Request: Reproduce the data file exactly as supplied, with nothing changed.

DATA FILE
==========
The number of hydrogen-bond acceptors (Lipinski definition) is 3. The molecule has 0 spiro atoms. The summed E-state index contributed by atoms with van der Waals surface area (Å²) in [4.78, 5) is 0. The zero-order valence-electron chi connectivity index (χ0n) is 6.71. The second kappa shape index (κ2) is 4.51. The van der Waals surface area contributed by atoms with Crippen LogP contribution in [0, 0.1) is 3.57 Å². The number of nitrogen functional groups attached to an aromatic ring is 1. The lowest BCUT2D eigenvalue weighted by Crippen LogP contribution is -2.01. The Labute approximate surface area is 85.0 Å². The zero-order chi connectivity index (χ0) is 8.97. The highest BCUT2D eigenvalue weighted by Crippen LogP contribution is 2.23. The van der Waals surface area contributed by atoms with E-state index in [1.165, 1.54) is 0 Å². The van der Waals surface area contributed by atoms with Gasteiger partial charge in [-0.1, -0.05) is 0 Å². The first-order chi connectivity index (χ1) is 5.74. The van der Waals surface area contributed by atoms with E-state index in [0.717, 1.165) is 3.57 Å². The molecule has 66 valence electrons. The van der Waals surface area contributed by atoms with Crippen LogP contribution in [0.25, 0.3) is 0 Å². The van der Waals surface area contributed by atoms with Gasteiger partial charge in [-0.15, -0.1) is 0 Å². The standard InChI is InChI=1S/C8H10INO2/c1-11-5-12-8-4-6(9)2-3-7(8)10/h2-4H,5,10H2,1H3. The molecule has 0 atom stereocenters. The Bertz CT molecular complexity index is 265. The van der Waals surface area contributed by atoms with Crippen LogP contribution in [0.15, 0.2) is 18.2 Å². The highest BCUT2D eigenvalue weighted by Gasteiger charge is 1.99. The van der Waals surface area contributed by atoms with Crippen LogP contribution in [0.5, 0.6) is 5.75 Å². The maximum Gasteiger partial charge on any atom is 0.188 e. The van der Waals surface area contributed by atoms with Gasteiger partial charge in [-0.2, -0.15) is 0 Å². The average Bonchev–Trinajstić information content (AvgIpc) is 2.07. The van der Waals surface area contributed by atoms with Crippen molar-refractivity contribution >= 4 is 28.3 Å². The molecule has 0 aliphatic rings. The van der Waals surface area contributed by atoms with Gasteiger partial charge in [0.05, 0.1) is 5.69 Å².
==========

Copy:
The number of hydrogen-bond acceptors (Lipinski definition) is 3. The molecule has 0 spiro atoms. The summed E-state index contributed by atoms with van der Waals surface area (Å²) in [4.78, 5) is 0. The zero-order valence-electron chi connectivity index (χ0n) is 6.71. The second kappa shape index (κ2) is 4.51. The van der Waals surface area contributed by atoms with Crippen LogP contribution in [0, 0.1) is 3.57 Å². The number of nitrogen functional groups attached to an aromatic ring is 1. The lowest BCUT2D eigenvalue weighted by Crippen LogP contribution is -2.01. The Labute approximate surface area is 85.0 Å². The zero-order chi connectivity index (χ0) is 8.97. The highest BCUT2D eigenvalue weighted by Crippen LogP contribution is 2.23. The van der Waals surface area contributed by atoms with E-state index in [1.165, 1.54) is 0 Å². The van der Waals surface area contributed by atoms with Gasteiger partial charge in [-0.1, -0.05) is 0 Å². The first-order chi connectivity index (χ1) is 5.74. The van der Waals surface area contributed by atoms with E-state index in [0.717, 1.165) is 3.57 Å². The molecule has 66 valence electrons. The van der Waals surface area contributed by atoms with Crippen LogP contribution in [0.25, 0.3) is 0 Å². The van der Waals surface area contributed by atoms with Gasteiger partial charge in [-0.15, -0.1) is 0 Å². The standard InChI is InChI=1S/C8H10INO2/c1-11-5-12-8-4-6(9)2-3-7(8)10/h2-4H,5,10H2,1H3. The molecule has 0 atom stereocenters. The Bertz CT molecular complexity index is 265. The van der Waals surface area contributed by atoms with Crippen LogP contribution in [0.15, 0.2) is 18.2 Å². The highest BCUT2D eigenvalue weighted by Gasteiger charge is 1.99. The van der Waals surface area contributed by atoms with Crippen LogP contribution in [0.5, 0.6) is 5.75 Å². The maximum Gasteiger partial charge on any atom is 0.188 e. The van der Waals surface area contributed by atoms with Gasteiger partial charge in [-0.2, -0.15) is 0 Å². The average Bonchev–Trinajstić information content (AvgIpc) is 2.07. The van der Waals surface area contributed by atoms with Crippen molar-refractivity contribution >= 4 is 28.3 Å². The molecule has 0 aliphatic rings. The van der Waals surface area contributed by atoms with Gasteiger partial charge in [0.05, 0.1) is 5.69 Å².